"Michael S. Lorrey" says:
> Zero Powers wrote:
> > Sounds nice. But the minute you hold the state to the same standard as
> > individuals, the state gives up all police power (except in those few
> > circumstances were governmental employees or property are harmed or
> > threatened) and all prisons must be emptied. That might sound like a good
> > thing to you, but the day it happens here is the day I move to Costa Rica.
> Actually, this is not true. The only greater authority police have that you a
> I don't have is the ability to give traffic tickets, and in some states, arre
> for misdemeanor offenses. We are all authorized and responsible to apprehend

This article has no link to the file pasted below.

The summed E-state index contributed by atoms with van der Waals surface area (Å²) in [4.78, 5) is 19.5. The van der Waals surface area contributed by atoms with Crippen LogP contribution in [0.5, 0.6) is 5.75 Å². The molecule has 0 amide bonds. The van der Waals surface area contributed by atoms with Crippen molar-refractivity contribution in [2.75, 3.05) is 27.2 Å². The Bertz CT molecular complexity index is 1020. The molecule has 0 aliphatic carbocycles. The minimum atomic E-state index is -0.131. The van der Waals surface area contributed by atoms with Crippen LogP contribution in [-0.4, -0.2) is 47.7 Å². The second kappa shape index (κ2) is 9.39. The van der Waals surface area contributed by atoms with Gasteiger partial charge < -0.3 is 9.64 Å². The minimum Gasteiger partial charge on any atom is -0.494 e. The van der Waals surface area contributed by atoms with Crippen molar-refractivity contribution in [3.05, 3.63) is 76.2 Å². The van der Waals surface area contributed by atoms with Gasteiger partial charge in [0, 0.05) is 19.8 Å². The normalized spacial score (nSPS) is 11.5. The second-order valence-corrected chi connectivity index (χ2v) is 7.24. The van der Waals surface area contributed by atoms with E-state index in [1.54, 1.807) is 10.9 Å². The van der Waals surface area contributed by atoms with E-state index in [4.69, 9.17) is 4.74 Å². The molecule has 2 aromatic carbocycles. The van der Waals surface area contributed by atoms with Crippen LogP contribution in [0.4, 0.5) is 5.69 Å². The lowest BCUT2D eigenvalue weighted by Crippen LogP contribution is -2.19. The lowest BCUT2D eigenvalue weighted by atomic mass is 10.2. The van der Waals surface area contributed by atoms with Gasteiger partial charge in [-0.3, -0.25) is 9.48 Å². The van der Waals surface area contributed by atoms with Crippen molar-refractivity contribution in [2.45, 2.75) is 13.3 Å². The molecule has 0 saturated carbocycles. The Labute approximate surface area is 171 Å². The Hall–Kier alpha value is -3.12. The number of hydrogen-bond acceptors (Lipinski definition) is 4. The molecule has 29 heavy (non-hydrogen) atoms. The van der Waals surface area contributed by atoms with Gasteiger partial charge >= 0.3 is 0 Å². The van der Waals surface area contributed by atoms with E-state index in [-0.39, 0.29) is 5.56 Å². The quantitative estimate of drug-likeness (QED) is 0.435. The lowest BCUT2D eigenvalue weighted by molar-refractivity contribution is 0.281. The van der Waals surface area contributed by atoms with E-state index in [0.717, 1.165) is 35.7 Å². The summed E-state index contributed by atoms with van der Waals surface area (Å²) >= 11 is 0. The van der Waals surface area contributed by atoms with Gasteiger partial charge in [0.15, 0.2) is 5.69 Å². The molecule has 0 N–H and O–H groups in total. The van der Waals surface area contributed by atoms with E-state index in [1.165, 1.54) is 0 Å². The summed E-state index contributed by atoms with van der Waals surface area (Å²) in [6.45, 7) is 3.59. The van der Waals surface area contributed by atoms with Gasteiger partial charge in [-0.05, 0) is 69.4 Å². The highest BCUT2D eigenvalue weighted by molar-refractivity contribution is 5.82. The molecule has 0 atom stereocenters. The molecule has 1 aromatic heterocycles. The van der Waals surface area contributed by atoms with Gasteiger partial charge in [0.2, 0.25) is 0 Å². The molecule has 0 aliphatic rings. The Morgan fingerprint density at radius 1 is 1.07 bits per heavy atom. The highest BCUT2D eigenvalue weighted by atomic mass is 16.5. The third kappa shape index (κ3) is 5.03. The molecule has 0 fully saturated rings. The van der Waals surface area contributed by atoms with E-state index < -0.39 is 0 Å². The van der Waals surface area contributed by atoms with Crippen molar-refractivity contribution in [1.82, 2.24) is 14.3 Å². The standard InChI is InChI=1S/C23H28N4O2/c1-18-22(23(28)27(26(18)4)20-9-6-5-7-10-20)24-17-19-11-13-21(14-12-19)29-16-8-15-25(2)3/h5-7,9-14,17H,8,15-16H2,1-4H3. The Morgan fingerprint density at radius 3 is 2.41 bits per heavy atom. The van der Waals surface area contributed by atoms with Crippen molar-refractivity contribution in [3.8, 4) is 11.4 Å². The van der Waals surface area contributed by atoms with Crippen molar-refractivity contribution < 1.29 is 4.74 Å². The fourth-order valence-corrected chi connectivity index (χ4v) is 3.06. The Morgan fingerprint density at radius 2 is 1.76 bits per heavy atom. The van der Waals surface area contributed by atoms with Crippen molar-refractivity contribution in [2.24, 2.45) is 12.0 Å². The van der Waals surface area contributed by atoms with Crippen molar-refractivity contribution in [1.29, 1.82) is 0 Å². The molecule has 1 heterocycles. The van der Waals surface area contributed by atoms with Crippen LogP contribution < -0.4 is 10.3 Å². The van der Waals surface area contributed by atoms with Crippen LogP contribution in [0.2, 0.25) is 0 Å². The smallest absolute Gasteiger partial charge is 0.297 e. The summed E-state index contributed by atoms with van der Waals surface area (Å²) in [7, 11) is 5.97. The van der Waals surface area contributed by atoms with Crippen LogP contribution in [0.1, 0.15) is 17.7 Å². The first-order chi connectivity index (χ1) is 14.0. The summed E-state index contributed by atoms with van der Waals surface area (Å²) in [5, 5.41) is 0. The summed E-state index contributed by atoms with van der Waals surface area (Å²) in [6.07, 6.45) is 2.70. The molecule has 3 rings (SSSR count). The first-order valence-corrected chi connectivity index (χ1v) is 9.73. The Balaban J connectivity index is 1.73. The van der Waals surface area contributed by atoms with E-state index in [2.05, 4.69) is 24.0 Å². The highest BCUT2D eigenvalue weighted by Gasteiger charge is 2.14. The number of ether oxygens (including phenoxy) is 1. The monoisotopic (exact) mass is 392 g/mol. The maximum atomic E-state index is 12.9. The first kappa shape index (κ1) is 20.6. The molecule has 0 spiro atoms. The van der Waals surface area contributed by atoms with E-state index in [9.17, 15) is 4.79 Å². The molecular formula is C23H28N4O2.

> criminals committing felonies, and in the face of threat of deadly force, wit
> unarmed individuals present, lethal force is generally legal, though there ar
> differing thresholds.
In New York State, Murder 1 (Capital) is reserved for killing a police
officer in the line of duty:
In New York City, the right to carry a weapon is so restricted that
police are among the only people who can do it fairly automatically.
(The City Council are, too.) The legislatures of New York City and
New York State have thus created a situation in which a police officer
is both trusted with deadly force and protected from deadly force in a
manner in which fellow citizens are not. Then there are the kinds of
guns and bullets police officers have access to -- "cop killer"
I believe this imbalance can be disastrous, and leads to the worst
possible relations between the police and the public, but generally
the NYPD have supported (at least officially) New York's laws.
All the best!
This archive was generated by hypermail 2b29 : Thu Jul 27 2000 - 14:09:36 MDT